Tesla (NASDAQ:TSLA) has been adjusting the prices of its electric vehicles in recent months, with many resulting in cost reductions. Amidst these adjustments, an analyst has delved into the data to examine how Tesla’s aggressive pricing strategy has affected the demand for its vehicles.
In a note published on Tuesday, Chris McNally from Evercore ISI highlighted that cars are considered elastic goods. The analyst noted that even a reduction of $100 in incentives has the potential to influence the seasonally adjusted annual rate of car sales in the US by about 100,000 vehicles.
That being said, the extent of this elasticity remains to be seen, especially as Tesla currently relies on just two vehicle models for the majority of its sales. A quick glance at the company’s vehicle production and delivery reports confirms this, as the Model 3 sedan and the Model Y crossover account for the vast majority of Tesla’s sales.
“The first price cuts had a significant effect on global demand, with the US being the largest market. However, it is more challenging to observe a clear positive correlation between elasticity and the second round of price cuts in March/April,” the analyst noted.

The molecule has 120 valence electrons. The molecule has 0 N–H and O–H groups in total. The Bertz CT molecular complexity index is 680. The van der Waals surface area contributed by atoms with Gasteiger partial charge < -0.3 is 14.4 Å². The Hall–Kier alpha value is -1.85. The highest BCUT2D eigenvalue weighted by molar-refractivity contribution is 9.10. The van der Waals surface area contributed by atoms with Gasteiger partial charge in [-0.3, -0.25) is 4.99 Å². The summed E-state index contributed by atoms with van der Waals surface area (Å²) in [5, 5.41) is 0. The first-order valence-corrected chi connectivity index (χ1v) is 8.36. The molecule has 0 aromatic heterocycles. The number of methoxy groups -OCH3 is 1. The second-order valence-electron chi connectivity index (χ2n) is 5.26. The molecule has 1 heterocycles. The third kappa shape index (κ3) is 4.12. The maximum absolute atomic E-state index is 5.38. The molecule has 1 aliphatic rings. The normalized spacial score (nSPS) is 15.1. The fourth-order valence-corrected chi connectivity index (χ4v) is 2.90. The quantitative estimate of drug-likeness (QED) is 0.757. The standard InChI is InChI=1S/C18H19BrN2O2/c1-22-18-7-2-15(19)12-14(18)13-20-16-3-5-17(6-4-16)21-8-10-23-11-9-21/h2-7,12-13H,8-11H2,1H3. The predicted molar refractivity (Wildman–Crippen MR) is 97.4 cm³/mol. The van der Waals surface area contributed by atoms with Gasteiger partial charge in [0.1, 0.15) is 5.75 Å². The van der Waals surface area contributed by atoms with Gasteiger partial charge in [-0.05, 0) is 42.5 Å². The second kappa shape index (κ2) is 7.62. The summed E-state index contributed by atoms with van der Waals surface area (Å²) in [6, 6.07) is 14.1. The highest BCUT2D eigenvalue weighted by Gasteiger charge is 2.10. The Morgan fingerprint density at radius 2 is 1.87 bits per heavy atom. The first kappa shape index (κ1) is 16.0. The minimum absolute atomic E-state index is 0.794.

McNally also expects Tesla shares to face a “negative revision cycle” this year as Wall Street adjusts its volume assumptions for 2024-2025 or revises price and margin assumptions to compensate for volume changes, as reported by MarketWatch.
“The extent to which lower prices can drive volumes, assuming all other factors remain constant, is what our newly calculated elasticity of Tesla’s demand function can help analyze in the coming quarters,” added the analyst.
While Tesla is currently busy developing its next-generation electric vehicle, McNally believes that the impact of this vehicle will not be evident until at least the latter half of 2025. Until then, the analyst noted that the “price vs. volume will be the key stock debate for the next 18 months.”
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